We were reminiscing over lunch yesterday about the path that web design conventions have taken over the past decade. Essentially, it’s been a progression of attempts to wow visitors with the coolest new features and functionality. Most of these efforts were focused on eye candy instead of business objectives.
In the beginning, simple layouts were dictated by nascent code. Over time, as code became more sophisticated, we saw sliders, Flash scripts, squeezes and video — most of which stressed form over function.
More recently, however, web design has matured some, and in the process has come full circle in many ways. Ironically, as designers were permitted more possibilities, simplicity emerged as the ideal.
The prevailing thought now is design dictated by performance objectives. Art for a reason. Until recently, few people expected to derive much of anything from their sites. It was more a case of needing a website to lend legitimacy and credibility to an organization. Some businesses took the next step and used their websites as customer service mechanisms (think directions, product information, FAQs). Now, many are setting the bar higher. They are coming to expect sales, signups, donations and other conversions. This new thinking – and empirical insight – have served to streamline design.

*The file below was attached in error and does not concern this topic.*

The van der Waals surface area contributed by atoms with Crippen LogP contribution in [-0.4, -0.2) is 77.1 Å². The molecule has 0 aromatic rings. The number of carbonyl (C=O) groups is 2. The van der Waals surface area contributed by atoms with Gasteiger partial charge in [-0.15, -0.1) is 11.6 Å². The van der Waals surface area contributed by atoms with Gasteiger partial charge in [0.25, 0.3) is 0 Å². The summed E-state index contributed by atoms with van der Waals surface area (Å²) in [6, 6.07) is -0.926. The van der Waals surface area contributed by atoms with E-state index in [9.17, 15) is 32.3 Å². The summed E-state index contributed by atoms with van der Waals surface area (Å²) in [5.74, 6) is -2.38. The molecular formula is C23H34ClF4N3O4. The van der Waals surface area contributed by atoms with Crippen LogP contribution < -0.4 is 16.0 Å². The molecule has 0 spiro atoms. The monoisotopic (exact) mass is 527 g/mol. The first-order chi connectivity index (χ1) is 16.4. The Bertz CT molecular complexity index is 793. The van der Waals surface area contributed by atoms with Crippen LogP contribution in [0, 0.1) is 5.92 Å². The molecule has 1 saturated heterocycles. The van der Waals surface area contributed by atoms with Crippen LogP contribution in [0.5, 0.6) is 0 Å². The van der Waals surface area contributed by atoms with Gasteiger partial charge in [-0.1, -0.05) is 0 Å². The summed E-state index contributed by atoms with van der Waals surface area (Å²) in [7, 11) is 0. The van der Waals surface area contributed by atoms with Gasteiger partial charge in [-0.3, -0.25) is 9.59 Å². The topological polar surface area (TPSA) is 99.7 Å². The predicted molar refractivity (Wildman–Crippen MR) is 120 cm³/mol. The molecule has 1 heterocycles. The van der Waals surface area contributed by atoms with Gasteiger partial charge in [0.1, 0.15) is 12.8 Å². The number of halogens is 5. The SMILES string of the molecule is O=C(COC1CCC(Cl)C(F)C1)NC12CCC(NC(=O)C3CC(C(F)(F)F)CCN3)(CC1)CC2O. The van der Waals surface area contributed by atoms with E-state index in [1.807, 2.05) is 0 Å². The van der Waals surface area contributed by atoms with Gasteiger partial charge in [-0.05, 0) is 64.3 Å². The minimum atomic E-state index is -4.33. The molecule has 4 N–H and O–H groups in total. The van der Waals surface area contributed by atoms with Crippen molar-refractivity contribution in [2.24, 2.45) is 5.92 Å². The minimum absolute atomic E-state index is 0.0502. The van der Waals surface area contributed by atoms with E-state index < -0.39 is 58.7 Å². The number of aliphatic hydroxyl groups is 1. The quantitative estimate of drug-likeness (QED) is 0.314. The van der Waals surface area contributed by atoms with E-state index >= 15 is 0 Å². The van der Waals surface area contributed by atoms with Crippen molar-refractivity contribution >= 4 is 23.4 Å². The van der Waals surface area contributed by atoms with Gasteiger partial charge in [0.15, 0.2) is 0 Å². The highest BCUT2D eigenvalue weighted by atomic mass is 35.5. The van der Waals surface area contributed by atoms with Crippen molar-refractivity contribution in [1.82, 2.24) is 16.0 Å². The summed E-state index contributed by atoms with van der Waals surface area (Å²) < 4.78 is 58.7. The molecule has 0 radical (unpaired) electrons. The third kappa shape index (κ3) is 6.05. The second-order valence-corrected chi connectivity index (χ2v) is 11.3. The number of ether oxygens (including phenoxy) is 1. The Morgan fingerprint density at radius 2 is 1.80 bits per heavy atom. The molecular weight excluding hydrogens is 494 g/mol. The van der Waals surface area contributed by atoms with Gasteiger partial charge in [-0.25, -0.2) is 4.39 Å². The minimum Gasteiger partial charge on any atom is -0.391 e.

As folks expect to ring the bell with their websites, they typically question superfluous frills that probably serve to water down their core message and lower conversion rates. We like the progress we’ve witnessed. It has served to strengthen our industry and make /buzzquake’s services (bell ringing!) more valuable.